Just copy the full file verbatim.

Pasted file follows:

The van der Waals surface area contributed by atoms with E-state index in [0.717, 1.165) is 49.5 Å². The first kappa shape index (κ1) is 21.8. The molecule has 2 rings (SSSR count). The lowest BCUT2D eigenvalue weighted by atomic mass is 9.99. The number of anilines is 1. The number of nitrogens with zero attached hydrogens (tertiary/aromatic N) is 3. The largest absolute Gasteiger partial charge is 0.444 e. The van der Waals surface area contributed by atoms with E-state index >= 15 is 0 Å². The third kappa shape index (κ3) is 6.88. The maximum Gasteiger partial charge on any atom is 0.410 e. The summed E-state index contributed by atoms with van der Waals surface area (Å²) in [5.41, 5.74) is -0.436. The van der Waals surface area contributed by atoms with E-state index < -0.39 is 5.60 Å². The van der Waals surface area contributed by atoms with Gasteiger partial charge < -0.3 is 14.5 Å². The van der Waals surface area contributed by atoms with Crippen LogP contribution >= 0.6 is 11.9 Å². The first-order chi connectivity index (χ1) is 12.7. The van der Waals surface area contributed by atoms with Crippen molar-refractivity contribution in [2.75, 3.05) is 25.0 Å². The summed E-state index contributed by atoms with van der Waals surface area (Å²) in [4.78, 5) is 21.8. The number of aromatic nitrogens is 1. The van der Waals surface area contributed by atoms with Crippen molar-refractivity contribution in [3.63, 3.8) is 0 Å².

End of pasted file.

The van der Waals surface area contributed by atoms with E-state index in [0.717, 1.165) is 49.5 Å². The first kappa shape index (κ1) is 21.8. The molecule has 2 rings (SSSR count). The lowest BCUT2D eigenvalue weighted by atomic mass is 9.99. The number of anilines is 1. The number of nitrogens with zero attached hydrogens (tertiary/aromatic N) is 3. The largest absolute Gasteiger partial charge is 0.444 e. The van der Waals surface area contributed by atoms with E-state index >= 15 is 0 Å². The third kappa shape index (κ3) is 6.88. The maximum Gasteiger partial charge on any atom is 0.410 e. The summed E-state index contributed by atoms with van der Waals surface area (Å²) in [5.41, 5.74) is -0.436. The van der Waals surface area contributed by atoms with E-state index < -0.39 is 5.60 Å². The van der Waals surface area contributed by atoms with Gasteiger partial charge < -0.3 is 14.5 Å². The van der Waals surface area contributed by atoms with Crippen LogP contribution >= 0.6 is 11.9 Å². The first-order chi connectivity index (χ1) is 12.7. The van der Waals surface area contributed by atoms with Crippen molar-refractivity contribution in [2.75, 3.05) is 25.0 Å². The summed E-state index contributed by atoms with van der Waals surface area (Å²) in [4.78, 5) is 21.8. The number of aromatic nitrogens is 1. The van der Waals surface area contributed by atoms with Crippen molar-refractivity contribution in [3.63, 3.8) is 0 Å².